The Global Crowd Management Alliance officially launched at the beginning of December, bringing together crowd managers, organizations, businesses, academics, and individuals with a shared interest in safety from around the world.
The initiative is being spearheaded by the Event Safety Alliance (ESA) in the US, and the United Kingdom Crowd Management Association (UKCMA), and Event Safety Alliance Canada (ESAC). There are board members and advocates from at least15 countries.
Live Design talked to Steven A. Adelman, GCMA’s deputy chair and vice president of the Event Safety Alliance (US) and Donald Cooper, executive director of the Event Safety Alliance (US) about the new organization and ESA's response following the recent Astroworld tragedy.
Live Design: How long has GCMA been in the works? Was it formed in response to the resent tragedy at Astroworld or were there plans for a global alliance before then?
Steven A. Adelman: The idea to create a crowd management organization for North America began in mid-2019. By late that year we concluded that the organization should include members from at least the U.S., Canada, and UK. As we discussed the idea with smart friends in other countries, it grew into a global effort that has been in the works for two years. Crowd management has always been an important safety issue, as illustrated this year alone by the deadly crowd crush during an Israeli religious festival last Spring, Astroworld, and the parade disaster in Waukesha.
LD: How much of a concern should we have that many seasoned professionals left during the Covid pandemic, taking their wisdom and experience along with them? Also, there are many people who did not work for 18 months and may be rusty about certain things?
SA: The global labor shortage is a source of concern for everyone who hires temporary and hourly workers, just as it should be a concern for everyone who relies on such workers to provide services on which they rely.
LD:What will the education component of the Alliance look like? Do you plan on having virtual training sessions or local workshops?
SA: To accommodate a global membership, virtual training options will be an integral part of GCMA’s programming even after all pandemic-related travel restrictions have been lifted. In addition, GCMA will offer in-person options, including an annual event at a destination that will appeal to members and their families.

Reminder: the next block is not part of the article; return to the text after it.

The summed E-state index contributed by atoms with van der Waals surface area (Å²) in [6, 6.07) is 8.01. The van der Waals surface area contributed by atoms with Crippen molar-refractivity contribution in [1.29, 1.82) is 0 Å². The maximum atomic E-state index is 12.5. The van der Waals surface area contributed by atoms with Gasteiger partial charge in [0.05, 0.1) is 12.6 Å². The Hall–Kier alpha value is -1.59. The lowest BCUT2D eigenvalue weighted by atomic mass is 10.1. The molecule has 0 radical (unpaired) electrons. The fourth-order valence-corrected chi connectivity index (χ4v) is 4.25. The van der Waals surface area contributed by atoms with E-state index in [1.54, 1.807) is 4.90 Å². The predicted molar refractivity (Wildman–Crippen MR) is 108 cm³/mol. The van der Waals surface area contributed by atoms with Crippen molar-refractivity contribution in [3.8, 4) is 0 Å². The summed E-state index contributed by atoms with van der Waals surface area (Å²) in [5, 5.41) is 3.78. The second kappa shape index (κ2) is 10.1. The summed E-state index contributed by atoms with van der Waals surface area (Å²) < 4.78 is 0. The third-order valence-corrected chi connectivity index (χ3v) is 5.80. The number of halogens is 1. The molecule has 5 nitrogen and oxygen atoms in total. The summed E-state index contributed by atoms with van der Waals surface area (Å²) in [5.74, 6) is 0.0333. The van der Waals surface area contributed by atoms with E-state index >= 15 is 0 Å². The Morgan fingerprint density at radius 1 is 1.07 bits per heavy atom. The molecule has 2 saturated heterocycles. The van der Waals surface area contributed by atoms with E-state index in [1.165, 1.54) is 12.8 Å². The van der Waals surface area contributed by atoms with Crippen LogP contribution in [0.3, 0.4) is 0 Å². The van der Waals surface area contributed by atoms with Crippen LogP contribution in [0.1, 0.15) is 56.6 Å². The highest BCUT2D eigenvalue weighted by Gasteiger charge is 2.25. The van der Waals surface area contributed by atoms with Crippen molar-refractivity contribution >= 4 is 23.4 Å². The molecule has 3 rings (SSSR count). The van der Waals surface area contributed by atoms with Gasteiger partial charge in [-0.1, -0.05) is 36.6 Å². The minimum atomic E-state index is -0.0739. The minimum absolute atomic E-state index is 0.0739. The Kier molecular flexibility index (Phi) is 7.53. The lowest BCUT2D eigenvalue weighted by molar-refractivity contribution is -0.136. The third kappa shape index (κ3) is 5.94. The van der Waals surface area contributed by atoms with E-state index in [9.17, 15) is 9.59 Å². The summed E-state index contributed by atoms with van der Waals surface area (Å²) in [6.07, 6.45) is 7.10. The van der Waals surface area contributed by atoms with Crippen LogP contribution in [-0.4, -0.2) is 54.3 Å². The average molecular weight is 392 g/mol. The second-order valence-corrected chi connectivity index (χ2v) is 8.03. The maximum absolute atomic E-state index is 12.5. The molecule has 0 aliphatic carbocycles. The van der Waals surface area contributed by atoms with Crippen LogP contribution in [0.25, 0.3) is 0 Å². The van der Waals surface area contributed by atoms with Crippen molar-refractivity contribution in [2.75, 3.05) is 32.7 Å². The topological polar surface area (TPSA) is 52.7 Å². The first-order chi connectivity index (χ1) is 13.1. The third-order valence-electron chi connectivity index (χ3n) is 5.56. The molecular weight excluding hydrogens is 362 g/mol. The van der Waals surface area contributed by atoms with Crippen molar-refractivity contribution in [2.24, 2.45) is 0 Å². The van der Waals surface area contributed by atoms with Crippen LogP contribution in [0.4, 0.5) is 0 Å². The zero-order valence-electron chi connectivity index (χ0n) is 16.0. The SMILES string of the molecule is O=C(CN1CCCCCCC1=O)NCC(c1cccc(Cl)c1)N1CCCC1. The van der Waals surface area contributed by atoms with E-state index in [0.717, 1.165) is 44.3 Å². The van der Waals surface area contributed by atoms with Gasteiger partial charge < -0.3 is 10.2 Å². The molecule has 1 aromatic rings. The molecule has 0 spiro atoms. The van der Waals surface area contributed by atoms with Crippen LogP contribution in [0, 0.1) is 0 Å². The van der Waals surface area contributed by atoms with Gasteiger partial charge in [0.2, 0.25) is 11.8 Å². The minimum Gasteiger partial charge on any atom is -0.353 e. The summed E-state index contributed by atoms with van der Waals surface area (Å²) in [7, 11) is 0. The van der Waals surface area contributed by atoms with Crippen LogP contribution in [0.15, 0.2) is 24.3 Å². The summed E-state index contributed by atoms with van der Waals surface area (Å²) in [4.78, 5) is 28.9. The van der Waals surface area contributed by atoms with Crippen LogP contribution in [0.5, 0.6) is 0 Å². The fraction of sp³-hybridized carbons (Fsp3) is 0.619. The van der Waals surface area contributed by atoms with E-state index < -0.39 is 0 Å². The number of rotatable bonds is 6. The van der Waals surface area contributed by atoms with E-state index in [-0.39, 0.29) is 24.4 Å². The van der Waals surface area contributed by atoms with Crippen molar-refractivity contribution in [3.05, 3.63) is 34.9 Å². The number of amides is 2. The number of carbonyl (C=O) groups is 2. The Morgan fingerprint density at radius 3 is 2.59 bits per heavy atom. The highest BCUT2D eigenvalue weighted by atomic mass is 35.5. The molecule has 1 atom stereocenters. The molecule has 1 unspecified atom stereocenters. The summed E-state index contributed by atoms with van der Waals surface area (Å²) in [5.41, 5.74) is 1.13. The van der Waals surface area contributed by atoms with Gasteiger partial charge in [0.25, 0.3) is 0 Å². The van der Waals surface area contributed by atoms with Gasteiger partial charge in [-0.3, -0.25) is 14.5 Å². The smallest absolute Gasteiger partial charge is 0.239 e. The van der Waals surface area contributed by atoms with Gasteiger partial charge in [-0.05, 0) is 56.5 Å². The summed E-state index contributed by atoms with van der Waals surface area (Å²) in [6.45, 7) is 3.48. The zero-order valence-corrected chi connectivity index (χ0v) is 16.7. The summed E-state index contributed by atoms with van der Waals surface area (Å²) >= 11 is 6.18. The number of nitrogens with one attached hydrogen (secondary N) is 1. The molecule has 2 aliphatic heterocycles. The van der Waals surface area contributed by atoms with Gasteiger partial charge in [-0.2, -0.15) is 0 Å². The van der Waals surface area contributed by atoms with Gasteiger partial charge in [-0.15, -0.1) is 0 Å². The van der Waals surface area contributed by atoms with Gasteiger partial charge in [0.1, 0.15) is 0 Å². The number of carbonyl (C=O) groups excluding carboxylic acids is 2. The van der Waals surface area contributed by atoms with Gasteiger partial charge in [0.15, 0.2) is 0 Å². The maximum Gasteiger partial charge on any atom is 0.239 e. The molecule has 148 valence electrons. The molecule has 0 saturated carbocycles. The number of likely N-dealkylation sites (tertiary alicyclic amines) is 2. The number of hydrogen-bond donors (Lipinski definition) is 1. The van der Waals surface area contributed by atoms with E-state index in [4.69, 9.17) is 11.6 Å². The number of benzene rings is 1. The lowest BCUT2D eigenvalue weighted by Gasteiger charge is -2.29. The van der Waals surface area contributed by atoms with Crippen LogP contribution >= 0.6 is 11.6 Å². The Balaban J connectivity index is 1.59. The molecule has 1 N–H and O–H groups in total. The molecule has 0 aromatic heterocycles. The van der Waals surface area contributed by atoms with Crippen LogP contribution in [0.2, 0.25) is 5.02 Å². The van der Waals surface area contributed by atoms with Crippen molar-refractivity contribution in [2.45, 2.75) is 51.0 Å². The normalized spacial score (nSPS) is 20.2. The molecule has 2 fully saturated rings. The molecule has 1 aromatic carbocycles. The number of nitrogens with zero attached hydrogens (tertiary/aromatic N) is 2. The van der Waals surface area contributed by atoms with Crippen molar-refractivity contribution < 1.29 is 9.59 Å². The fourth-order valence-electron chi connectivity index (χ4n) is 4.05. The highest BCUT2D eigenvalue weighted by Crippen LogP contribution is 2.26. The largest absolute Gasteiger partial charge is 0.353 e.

LD: Will you implement advanced certification programs, and if so, will they be recognized globally?
SA: It is our intention to pool our collective knowledge and experience and build on existing resources to create advanced certification programs that will be recognized globally, just like the crowd management issues they are intended to address.
LD: Do you currently have, or are you planning on having, break out training on crowd management for immersive entertainment experiences where audience members may be wearing headsets/other wearables or in more complicated situations than a standard venue?
SA: This is an interesting question, but a bit too specific in light of GCMA’s current plans. It is fair to say, however, that experiential learning will be an essential component of GCMA training, which will include learning in environments that challenge all the senses, just as many crowded spaces do.
LD: Has the ESA been called on to consult on the investigation into the Astroworld tragedy?
Donald Cooper: If we can restate your question, the answer will be "yes." The only “investigation” specifically regarding Astroworld will be conducted through litigation, which will likely take years. However, ESA is participating in a task force created by the state of Texas to ensure that events held there meet all relevant standards for safety and crowd management. That group is anticipated to release its conclusions within the next several months.
LD: In the US, is the ESA involved in any drive to tighten or update legislation for large event crowd management?
DC: Because the operation of live events often involves many stakeholders, decisions, and plans that require considerable experience and specialized knowledge, ESA generally feels that crowd management is better suited to industry self-regulation rather than government legislation. Given the existence of authoritative industry-created guidance such as ANSI ES1.9-2020, Crowd Management, and NFPA 101, the National Fire Protection Association’s Life Safety Code, there is no lack of published expertise, and ESA is actively working to create more. Recent events should highlight that such materials already exist, as well as the importance of training supervisors and staff to think through the challenges that arise wherever people gather for a common purpose.
LD: Many event professionals work front of house but are not part of production management, for example, followspot and board operators. Do you have plans to offer training in crowd management/things to take notice of for these staff members?
DC: This is a more complicated issue that it may appear. On one hand, every worker in an operational capacity, at least theoretically, can play some role in helping to manage a crowd. Having said that, the practical reality is that crowd management decision-making and implementation is primarily, if not exclusively, performed by other people. This presents both a supply and demand issue for organizations creating training programs. Few followspot or board operators are likely to self-identify as having crowd management responsibilities, because they usually don’t. Therefore, they are unlikely to enroll in training they would rarely be called to use. Perhaps the best way to involve specialized technical staff in larger crowd management decisions is to include them in planning sessions and pre-event meetings so they understand the goals and reasonably foreseeable crowd management challenges.